What You Need to Know About Premenstrual Dysphoric Disorder
Most women would say they have PMS. Inevitably, once a month you get cranky, weep at funny movies, have mood swings, get cramps or feel bloated. In fact, about 85 percent of women experience one or two premenstrual symptoms.
But this isn’t PMS, also known as premenstrual syndrome. According to Andrea Rapkin, M.D., a professor of obstetrics and gynecology at the David Geffen School of Medicine at UCLA, there’s confusion over the true definition of premenstrual syndrome – and it seems to get applied to everyone who has a period.
In actuality, only about 8 to 18 percent of women struggle with PMS, she said. The American Congress of Obstetricians and Gynecologists (ACOG) defines PMS as severe enough to significantly disrupt a woman’s day-to-day life.
About 5 to 10 percent of women struggle with an even more debilitating form of premenstrual syndrome called premenstrual dysphoric disorder (PMDD), which impairs social and occupational functioning, according to Samantha Meltzer-Brody, MD, MPH, director of the Perinatal Psychiatry Program at the UNC Center for Women’s Mood Disorders. PMDD begins one to two weeks before menstruation and stops within four days after the onset of menstruation (called the luteal phase).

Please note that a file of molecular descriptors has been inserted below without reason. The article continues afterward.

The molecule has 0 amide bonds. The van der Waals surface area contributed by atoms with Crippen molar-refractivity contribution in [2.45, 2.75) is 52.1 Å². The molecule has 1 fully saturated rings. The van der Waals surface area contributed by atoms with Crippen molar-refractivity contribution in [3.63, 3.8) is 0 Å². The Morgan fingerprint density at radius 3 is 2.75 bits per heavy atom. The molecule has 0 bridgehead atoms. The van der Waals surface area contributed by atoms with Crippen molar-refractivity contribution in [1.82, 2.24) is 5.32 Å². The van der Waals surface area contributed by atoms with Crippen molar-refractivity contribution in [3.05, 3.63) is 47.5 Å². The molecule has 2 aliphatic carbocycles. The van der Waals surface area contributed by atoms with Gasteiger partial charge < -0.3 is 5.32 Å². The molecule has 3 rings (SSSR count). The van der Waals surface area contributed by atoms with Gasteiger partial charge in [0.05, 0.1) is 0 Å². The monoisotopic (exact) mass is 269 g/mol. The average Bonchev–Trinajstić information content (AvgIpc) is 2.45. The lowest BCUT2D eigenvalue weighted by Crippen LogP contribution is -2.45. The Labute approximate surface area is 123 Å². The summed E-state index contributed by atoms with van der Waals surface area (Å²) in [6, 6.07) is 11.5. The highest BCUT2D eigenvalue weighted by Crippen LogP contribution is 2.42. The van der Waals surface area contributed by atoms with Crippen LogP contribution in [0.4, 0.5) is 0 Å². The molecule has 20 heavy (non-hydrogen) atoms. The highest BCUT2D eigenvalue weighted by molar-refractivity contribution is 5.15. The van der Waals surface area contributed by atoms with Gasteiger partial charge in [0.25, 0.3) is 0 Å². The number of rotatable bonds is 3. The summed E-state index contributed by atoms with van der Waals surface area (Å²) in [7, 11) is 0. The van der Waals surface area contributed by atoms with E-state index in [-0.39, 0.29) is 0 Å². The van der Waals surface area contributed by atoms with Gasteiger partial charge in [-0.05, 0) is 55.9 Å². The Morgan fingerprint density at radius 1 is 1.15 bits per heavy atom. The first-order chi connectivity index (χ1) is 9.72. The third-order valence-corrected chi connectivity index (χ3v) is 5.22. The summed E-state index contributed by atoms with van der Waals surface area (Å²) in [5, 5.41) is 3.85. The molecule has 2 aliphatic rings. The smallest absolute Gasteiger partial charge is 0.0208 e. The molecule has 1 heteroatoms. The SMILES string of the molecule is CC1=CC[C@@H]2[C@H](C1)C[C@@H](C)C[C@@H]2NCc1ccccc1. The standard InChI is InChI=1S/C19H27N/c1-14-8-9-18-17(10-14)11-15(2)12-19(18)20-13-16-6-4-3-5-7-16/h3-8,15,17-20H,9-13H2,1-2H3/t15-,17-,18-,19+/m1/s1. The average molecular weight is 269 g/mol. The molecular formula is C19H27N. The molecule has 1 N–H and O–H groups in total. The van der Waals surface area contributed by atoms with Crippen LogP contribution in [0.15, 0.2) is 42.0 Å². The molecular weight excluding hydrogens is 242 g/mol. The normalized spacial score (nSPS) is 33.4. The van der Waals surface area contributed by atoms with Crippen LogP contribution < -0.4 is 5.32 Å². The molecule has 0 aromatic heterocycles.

Women struggle with a variety of symptoms, such as irritability, anxiety, anger, sadness or loss of interest. Some may be argumentative, lash out at loved ones (and feel guilty afterward) and even feel paranoid.
According to the DSM-IV, in order to be diagnosed with PMDD, a woman must have five of the following symptoms for at least a year (* with at least one of these symptoms).
- Mood swings*
- Loss of interest in activities
- Difficulty concentrating
- Lack of energy
- Depressed mood or hopelessness*
- Tension or anxiety*
- Sleep changes
- Appetite changes
- Feeling out of control or overwhelmed
- Physical symptoms, such as bloating
PMDD often gets confused with major depression (MDD) because of their similar symptoms. “At least 50 percent of women who self refer for PMDD actually have MDD,” according to Dr. Meltzer-Brody. For this reason, a diagnosis is only made after a woman keeps daily ratings of her symptoms for at least two months, she said. Retroactive recall, she said, is not accurate.
But it can still get tricky, because women with major depression may notice that their mood sinks even more during the luteal phase, Meltzer-Brody said. “However, women with MDD will not return to normal mood in the follicular phase [the first half of the menstrual cycle] – they will continue to exhibit mood symptoms all month to some degree,” she said.